could explain it quite well.  Some experimenters got similar results to F&P.  Others did not.  Of those who got similar results, they got them with some palladium substrates and not with others.  With the substrates that did produce a net energy surplus, the output gradually died out over the course of weeks.  A logical possible explanation is that there is some contaminant in the palladium substrate or some other part of the experiment which is reacting with the water, possibly through normal oxidation.  It would explain a lot of things, although it's not very interesting by itself.  It also obviates arguments about the first law of thermodynamics.  I don't know how that came into this.

              •  A chemical reaction... (2+ / 0-)
                Recommended by:
                Paul Rogers, merrily1000

                that evolves heat, involves the conversion of potential energy, (energy stored in the electrons involved in the reaction), into macroscopic kinetic energy at the atomic level.

                Energy is neither created, nor destroyed.  That's how this came into it.  

                Where is this anomalous heat coming from?

                A chemical reaction involving the oxidation of some type of contaminant?  That's pretty uninteresting and mundane.

                And if it isn't chemical, (and it isn't nuclear since no neutrons), then it violates the laws of thermodynamics.

                It's bunk.  The Navy is spending their money on the Polywell series of reactors, which I think is money well spent.

                The rest of this weirdness may attract some private funds, but shouldn't get any Gov't funding until the science shows something reproducible, which it has not.

                Nothing worth noting at the moment.

                by Bonsai66 on Tue Sep 25, 2012 at 01:05:40 AM PDT

                [ Parent ]

                •  Oh, okay, so we agree. (1+ / 0-)
                  Recommended by:

                  The heat produced can be done without falsifying the results, without there being cold fusion, and without there being a violation of the First Law.  Possibly caused by an unidentified contaminant  That could be what is happening and it could be happening without anybody being dishonorable or false claims being made.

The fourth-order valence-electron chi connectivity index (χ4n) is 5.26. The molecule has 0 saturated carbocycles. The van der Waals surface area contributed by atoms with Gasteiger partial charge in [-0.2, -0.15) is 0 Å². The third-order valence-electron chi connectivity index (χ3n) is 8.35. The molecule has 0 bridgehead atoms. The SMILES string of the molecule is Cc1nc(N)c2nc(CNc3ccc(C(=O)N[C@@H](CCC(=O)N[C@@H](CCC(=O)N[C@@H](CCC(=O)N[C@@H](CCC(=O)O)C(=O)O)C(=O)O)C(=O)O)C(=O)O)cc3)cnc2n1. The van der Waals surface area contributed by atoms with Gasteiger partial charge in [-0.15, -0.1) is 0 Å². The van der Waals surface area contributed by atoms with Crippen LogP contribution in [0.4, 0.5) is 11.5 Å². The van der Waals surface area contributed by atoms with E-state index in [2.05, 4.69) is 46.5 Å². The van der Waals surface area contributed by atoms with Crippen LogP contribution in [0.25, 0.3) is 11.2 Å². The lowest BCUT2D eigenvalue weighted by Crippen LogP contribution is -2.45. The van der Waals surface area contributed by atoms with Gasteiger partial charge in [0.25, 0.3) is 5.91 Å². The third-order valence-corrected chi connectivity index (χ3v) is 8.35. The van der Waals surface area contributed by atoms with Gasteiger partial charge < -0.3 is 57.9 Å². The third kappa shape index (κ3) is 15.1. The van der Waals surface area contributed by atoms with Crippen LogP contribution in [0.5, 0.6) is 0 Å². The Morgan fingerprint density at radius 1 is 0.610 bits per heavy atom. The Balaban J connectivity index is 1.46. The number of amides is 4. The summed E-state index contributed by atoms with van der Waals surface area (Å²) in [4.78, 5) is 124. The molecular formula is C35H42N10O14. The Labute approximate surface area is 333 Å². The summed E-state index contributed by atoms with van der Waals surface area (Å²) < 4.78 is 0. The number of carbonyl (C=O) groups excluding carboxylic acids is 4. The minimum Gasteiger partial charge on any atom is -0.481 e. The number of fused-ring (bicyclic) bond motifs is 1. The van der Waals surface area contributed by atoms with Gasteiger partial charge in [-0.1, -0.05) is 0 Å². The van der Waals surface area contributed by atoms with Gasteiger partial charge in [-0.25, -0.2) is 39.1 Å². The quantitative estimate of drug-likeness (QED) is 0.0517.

•  Yes, you're right. (1+ / 0-)
                    Recommended by:
                    Wee Mama

                    All of this can be the result of wishful thinking and bad experimental design...and not nefarious intent.

                    But until consistent result can be achieved, with a plausible scientific hypothesis to back it up, I don't think the government should put one penny into it.

                    Nothing worth noting at the moment.

                    by Bonsai66 on Tue Sep 25, 2012 at 08:36:54 AM PDT

                    [ Parent ]

          •  The event was mostly justified. (5+ / 0-)

            The pile-on probably had to do with the distaste scientists have for the way in which the pair handled the event.  I was young at the time and only half remember the details of the event, but it seemed like they were making a discovery claim.

            Similar to how some folks waving NASA credentials about were recently claiming they found a bacteria that could substitute  arsenic for phosphorous.  They claimed discovery, and if you're claiming discovery, you better have damn good evidence.  Science don't tolerate no delusions.

            The people talking about the neutrinos seeming to travel faster than light handled things better.  "Hey, guys?  We're seeing something odd and we don't know what is causing it.  Does anyone have any ideas?"

            When a scientist makes a statement that is wildly out of bounds, they should receive a smackdown from the scientific community.  We have enough idiots saying stupid shit, we don't need scientists feeling like it's okay to do that too.

            •  But should a whole line of research (0+ / 0-)

              consequently be labeled hokum and become a career-killer for any new scientists who want to investigate along the same lines?  That's the problem here.  It's not a matter of whether F&P got a raw deal.  I don't care about any of that.  That's their problem.  But there have been articles written about how the whole subject of OTHER lines of research involving cold fusion through different methods is tantamount to committing academic career-suicide.  That's not scientific.  That's just social pettiness.  The taint of F&P (and a lot of that taint came not from their being wrong, but from their not publishing first in the usual peer-reviewed academic journals, so there's even more pettiness associated with that) shouldn't also taint new research.